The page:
Blog for Zip line Attraction in the Smoky Mountains

Located in Pigeon Forge, TN and near Gatlinburg and Sevierville.


Keep Your Cool - And Skip The Water Park

By Ross Bodhi Ogle
Posted on July 12, 2022

There's no doubt that water parks are a top travel destination in the Smoky Mountains each summer. Temperatures can be quite menacing this time of year, and when you add humidity to the situation, the result is often lots of days where it's hard to do much outside without needing a way to cool down. In that regard, water parks are naturally one of the first solutions to come to mind. They have all kinds of slides and other fun features that are guaranteed to bring smiles to faces while also helping visitors beat the heat.

We talked about the many different water-park options in the Smokies several weeks ago, so this time around, we'd like to share our ideas for ways you can cool off when you're on vacation without necessarily having to devote your time to a water park. These are all interactive ideas that involve participation, as opposed to just sitting in or walking through an air-conditioned attraction or theater. Any of these attractions would be the ideal companion to your time at Smoky Mountain Ziplines. Imagine starting your day getting to zipline Pigeon Forge and then cooling off in the afternoon while also keeping the excitement rolling for everyone in the family.


At the Outdoor Gravity Park in Pigeon Forge, they have a truly unique way of cooling off their guests. And it involves rolling downhill inside a huge, inflatable sphere. Around here, it's known as Zorbing. One way to Zorb involves riding in a sphere that's partially filled with water. So once you start your journey down the hill, you're sitting in the water, and the ball rotates underneath you while you're still sitting up. It's basically like riding a water slide along the course, whether you're traveling alone or sharing the sphere with a couple of friends. Also, you can choose a zigzag course or one that sends you straight down Outdoor Gravity Park's 1,000-foot hill.

Pigeon Forge Snow

While most of our non-water-park alternatives do involve cooling off in H2O in one way or another, this Pigeon Forge fun-stop relies on water in its frozen form. Pigeon Forge Snow is America's first indoor snow park, and it's open year 'round. So on the hottest of summer days in the Smokies, the inside of the attraction is a cool 60 to 70 degrees. Plus you'll be in pretty close contact with their artificially manufactured but real snow, whether you're sliding down their snow-tubing hill or frolicking in the Snow Play area.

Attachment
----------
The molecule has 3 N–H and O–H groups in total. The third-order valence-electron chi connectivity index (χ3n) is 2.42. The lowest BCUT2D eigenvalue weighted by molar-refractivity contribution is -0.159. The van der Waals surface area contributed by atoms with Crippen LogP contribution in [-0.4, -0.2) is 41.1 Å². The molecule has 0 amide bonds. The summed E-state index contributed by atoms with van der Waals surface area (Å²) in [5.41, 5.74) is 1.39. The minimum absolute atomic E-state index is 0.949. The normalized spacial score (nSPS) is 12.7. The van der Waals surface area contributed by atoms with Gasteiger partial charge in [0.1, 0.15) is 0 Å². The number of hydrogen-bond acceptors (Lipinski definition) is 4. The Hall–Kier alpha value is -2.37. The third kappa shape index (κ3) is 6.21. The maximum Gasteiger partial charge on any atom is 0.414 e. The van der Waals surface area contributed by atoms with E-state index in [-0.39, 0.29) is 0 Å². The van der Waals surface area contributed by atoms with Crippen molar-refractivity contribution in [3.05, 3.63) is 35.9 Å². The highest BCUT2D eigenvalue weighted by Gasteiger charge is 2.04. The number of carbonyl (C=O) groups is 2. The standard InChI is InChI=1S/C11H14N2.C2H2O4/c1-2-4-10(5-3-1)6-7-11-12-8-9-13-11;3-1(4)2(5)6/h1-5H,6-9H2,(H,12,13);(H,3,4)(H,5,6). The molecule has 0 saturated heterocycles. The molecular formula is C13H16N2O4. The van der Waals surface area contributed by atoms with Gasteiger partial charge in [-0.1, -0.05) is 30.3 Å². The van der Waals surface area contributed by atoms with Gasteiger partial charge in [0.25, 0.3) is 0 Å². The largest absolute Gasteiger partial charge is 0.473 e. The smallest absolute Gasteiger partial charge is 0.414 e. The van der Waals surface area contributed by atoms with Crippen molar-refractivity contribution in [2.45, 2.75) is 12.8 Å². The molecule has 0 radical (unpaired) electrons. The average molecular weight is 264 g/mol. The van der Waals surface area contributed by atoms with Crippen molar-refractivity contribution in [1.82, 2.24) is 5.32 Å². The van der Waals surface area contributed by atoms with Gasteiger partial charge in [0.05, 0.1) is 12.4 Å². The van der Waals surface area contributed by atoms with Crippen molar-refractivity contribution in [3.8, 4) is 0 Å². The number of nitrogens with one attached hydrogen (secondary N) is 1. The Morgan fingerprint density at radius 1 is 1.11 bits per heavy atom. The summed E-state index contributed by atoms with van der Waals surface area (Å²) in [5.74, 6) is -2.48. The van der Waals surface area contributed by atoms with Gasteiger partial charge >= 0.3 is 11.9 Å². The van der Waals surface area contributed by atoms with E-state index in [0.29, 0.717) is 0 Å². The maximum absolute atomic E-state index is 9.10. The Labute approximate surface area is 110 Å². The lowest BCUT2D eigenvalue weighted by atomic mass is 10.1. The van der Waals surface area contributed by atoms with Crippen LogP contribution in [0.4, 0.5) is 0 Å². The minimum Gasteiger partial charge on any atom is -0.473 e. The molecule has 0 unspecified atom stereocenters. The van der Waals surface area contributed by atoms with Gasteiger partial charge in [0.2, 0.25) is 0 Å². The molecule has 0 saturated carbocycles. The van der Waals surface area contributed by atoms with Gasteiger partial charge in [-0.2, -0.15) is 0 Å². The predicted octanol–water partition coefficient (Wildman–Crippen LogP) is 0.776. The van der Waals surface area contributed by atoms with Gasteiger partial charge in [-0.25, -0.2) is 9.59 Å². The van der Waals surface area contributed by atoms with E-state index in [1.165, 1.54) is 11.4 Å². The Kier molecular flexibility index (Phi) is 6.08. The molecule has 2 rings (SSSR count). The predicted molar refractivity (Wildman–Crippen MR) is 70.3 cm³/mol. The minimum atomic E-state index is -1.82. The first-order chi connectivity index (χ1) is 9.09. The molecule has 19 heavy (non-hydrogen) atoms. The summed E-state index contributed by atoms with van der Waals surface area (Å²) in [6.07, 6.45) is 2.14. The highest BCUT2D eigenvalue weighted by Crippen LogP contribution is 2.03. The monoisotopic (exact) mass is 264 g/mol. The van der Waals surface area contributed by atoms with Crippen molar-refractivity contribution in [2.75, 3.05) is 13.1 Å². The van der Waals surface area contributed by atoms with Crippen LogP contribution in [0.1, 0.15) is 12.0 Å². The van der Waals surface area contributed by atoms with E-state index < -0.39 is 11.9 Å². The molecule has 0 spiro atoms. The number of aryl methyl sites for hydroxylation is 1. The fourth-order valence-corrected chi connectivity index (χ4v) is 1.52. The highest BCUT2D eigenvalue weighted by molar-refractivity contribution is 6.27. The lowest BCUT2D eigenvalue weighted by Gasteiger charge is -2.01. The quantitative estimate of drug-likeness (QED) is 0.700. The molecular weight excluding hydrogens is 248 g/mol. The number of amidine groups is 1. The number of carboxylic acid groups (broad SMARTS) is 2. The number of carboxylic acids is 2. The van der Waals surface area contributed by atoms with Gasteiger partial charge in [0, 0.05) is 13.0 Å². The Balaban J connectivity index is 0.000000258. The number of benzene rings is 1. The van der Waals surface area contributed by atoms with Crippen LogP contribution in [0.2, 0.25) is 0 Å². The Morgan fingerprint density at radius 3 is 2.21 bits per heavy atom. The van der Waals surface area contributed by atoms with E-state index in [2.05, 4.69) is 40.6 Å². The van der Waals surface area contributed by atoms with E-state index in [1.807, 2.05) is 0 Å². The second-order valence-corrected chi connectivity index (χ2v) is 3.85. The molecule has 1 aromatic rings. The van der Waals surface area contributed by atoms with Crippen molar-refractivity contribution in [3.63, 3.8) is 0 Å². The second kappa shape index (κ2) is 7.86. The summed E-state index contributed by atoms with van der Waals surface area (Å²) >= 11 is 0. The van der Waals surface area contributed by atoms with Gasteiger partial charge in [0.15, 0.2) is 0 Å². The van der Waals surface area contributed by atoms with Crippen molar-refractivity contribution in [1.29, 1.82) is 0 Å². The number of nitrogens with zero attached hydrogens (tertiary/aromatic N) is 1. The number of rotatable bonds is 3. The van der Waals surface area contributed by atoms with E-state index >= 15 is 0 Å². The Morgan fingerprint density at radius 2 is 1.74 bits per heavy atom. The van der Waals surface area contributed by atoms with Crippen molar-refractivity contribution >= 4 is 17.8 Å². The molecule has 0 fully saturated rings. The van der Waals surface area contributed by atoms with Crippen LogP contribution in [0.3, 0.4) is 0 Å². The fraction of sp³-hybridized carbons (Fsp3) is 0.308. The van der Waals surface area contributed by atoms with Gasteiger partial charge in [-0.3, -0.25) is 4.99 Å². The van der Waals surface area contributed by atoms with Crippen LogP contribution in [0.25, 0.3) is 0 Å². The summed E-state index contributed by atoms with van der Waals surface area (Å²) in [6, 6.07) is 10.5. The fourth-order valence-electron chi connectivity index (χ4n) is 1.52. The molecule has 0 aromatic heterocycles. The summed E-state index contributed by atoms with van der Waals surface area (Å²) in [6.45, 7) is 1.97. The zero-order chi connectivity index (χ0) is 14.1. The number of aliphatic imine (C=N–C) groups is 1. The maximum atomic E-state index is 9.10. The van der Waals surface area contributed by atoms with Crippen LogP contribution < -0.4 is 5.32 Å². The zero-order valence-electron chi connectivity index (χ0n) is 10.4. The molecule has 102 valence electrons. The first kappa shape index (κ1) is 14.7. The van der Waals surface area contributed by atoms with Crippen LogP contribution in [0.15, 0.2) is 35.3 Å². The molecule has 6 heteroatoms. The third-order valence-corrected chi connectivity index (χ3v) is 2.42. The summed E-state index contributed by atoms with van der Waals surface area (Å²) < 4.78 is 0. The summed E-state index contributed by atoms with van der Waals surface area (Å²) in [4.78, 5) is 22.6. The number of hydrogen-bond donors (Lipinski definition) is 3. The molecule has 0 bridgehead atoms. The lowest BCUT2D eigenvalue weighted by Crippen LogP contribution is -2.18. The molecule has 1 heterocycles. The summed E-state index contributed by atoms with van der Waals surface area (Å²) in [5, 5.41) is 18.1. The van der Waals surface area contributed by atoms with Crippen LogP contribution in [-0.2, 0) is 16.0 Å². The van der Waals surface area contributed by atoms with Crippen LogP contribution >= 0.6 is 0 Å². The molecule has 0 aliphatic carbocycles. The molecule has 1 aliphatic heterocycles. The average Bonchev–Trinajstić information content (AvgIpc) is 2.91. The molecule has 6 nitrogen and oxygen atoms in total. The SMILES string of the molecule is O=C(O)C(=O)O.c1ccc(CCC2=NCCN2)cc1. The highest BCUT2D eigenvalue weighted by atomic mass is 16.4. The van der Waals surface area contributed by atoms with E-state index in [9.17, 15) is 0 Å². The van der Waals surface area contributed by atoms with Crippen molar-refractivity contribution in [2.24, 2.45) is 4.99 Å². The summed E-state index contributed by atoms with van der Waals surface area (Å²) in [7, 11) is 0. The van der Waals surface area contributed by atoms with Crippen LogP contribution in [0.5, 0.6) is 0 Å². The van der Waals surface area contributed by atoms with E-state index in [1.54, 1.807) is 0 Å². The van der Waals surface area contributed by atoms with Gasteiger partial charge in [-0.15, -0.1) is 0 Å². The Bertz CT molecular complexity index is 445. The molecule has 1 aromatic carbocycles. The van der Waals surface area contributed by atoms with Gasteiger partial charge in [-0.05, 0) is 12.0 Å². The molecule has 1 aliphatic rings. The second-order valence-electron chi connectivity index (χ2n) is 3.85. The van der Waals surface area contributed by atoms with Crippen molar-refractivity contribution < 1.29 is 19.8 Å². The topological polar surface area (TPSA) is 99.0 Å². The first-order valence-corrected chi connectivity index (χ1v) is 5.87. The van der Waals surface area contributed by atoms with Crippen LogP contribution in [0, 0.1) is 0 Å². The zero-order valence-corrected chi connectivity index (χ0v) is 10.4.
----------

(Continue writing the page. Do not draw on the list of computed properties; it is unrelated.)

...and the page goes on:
Dollywood Theme Park

Although Dollywood's Splash Country is an entire water park in its own right, the original theme park has several rides that will get guests wet and help them cool down on a hot day. For example, Daredevil Falls is a log-flume ride that sends passengers bumping along a twisting, winding course before plummeting 40 feet down a final drop, which comes complete with a good spray of water along the final runout track. And at Smoky Mountain River Rampage, passengers ride an out-of-control river raft along a mountain-themed course that's full of turns, dips and unexpected sprays of water. You're almost guaranteed to get soaked before it's all said and done. And by the way, Dollywood has mist stations set up throughout the park, so even if you don't do a water-involved ride, you can still find a spot to take a short break and cool off.

Ober Gatlinburg Ski Resort

This Gatlinburg resort is known for its wintertime skiing, but it's a hopping place in summer too. And it has several options for those who want to do something fun but also not get too burned out by the midday sun. They have water raft rides that provide lots of wet, downhill fun, and their indoor ice-skating rink is open all year long. So you can pop in on a scorching July or August day and appreciate the cooler temps on the ice as you skate the day away.


This content posted by Smoky Mountain Ziplines. Visit our home page, for more information on zipline adventures in the Smoky Mountains.

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